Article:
Home Concepts Managing Stress & Challenges  On the Cliff’s Edge: Four Tiers of Health-Based Coaching

 On the Cliff’s Edge: Four Tiers of Health-Based Coaching

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Tier One coaching is especially valuable if  the coaching client is elderly, traumatized: or afraid of “medicine”, The coach can be of significant help to her client if the client comes from another culture/society and is unfamiliar with health care practices in the “new” culture/society, If one’s client is without family or social support (living in isolation) the health-based coach can fill in as a caring and assisting support service.

A colleague of mine provides this type of coaching for several elder clients who are without family or consistent community support. My colleague has often made herself available to her clients when then have fallen, suffered a minor stroke, or went to the hospital with a life-threatening fever (occurrences that are all too common among the elderly). She provides “hands-on” assistance, helping her client check in at the physician’s office or hospital. She also sits in on meetings of her clients with the physician. One of her clients recently held her hand and told her (with considerable emotion) that he believes he would not be alive right now without her caring support. While many elderly men and women need full-time health care assistance, others only need to know that a Tier One health-based coach is available when needed.

Tier Two: Amelioration

In keeping with the Cliff metaphor, the Tier Two Health-based Coach encourages her client (who has been “saved” by the net) to seek and maintain health care practices that are of value in their recovery and in their avoidance of further complications. Frequently, with Tier Two coaching, the coaching client has had a “wake up” call – having suffered a stroke, having been given a startling medical diagnosis regarding diabetes or a pre-cancerous condition, or having just recovered from a broken limb.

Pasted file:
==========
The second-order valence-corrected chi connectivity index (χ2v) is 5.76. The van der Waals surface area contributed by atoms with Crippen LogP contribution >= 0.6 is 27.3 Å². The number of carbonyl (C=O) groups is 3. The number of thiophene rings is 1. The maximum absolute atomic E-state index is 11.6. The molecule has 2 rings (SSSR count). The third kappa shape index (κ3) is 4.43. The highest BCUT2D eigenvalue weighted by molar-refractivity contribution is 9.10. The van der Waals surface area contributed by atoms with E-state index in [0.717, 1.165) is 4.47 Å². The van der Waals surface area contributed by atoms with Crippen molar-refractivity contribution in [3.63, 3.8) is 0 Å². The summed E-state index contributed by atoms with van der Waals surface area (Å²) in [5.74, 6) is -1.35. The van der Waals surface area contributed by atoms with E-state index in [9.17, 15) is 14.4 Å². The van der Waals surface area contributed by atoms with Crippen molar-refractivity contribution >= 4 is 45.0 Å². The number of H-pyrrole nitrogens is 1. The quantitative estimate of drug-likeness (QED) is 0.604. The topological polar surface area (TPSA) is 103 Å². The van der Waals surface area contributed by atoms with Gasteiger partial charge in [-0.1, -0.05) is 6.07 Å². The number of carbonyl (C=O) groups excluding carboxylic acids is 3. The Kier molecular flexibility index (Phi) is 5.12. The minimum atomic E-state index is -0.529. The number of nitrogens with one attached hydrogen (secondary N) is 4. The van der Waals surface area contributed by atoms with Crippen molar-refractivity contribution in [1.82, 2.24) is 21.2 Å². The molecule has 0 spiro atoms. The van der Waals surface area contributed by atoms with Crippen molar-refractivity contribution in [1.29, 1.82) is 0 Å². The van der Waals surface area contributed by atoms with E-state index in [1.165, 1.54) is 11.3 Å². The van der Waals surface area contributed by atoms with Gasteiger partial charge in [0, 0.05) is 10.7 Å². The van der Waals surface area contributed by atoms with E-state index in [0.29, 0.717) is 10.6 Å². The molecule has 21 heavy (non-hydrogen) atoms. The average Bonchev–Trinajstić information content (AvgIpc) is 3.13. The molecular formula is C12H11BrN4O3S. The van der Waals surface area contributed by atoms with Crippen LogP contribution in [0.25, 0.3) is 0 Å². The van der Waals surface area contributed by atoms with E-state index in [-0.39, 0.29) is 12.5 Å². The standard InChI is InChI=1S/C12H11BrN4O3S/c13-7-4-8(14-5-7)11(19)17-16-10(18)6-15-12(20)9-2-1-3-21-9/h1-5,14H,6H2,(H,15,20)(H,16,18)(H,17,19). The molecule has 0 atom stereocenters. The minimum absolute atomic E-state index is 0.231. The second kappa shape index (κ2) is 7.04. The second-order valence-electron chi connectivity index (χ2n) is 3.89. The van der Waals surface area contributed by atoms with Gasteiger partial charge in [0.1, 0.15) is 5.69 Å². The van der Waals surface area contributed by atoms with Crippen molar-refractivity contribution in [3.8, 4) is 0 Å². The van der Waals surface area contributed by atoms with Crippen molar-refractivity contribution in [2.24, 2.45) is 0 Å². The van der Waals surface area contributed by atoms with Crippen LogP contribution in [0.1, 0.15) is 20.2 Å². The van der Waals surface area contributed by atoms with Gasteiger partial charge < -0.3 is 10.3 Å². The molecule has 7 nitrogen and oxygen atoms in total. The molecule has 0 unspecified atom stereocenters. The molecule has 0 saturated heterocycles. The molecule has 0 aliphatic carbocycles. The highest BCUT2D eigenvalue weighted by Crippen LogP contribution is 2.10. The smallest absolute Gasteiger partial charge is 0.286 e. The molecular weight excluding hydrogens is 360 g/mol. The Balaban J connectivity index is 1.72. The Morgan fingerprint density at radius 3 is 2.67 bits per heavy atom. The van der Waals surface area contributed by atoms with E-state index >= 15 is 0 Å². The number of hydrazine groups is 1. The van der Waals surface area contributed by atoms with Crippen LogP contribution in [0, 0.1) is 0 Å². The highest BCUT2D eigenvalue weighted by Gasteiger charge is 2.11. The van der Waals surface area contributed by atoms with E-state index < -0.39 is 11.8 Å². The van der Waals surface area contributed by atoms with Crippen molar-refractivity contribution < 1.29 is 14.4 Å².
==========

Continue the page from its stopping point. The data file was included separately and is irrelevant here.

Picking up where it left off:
“What do I do to avoid further injury or illness?” The health-based coach can help her client answer this question in three ways: (1) identify appropriate ways to pose this question to their health-care provider, (2) suggest articles, books and reports that the client might read for their “self-help”, and (3) ask client challenging and generative questions regarding their own health habits (what led them to fall from the cliff) and potential sources of personal as well as family and community sources of support for (and resistance to) their new health habits. This third mode of coaching assistance (asking generative questions) is often of greatest value–and most often missing in a client’s life.

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One Comment

  1. Rey Carr

    January 9, 2019 at 8:12 pm

    I like the modernizing of prevention and its application to health coaching. When I was working as a school psychologist in a community mental health center in San Francisco in the early 1960s, this prevention approach was our mandate and mantra. Originally developed by Gerald Caplan (1917-2008), a child and community psychiatrist who wrote the prevention “bible”: Principles of Preventive Psychiatry. He founded the idea of mental health consultation and I was fortunate to be in one of his workshops on how to implement the three-tier model of prevention, simply known as primary prevention, secondary prevention and tertiary prevention (which correspond to your model). I was able with Dr. Caplan’s guidance to complete a research study in 1976 on the power of the “preventive consultation” model: “The effects of preventive consultation with elementary school principals on changing teacher staff meeting behaviours. “Canadian Counsellor, 10(4), 157-166.

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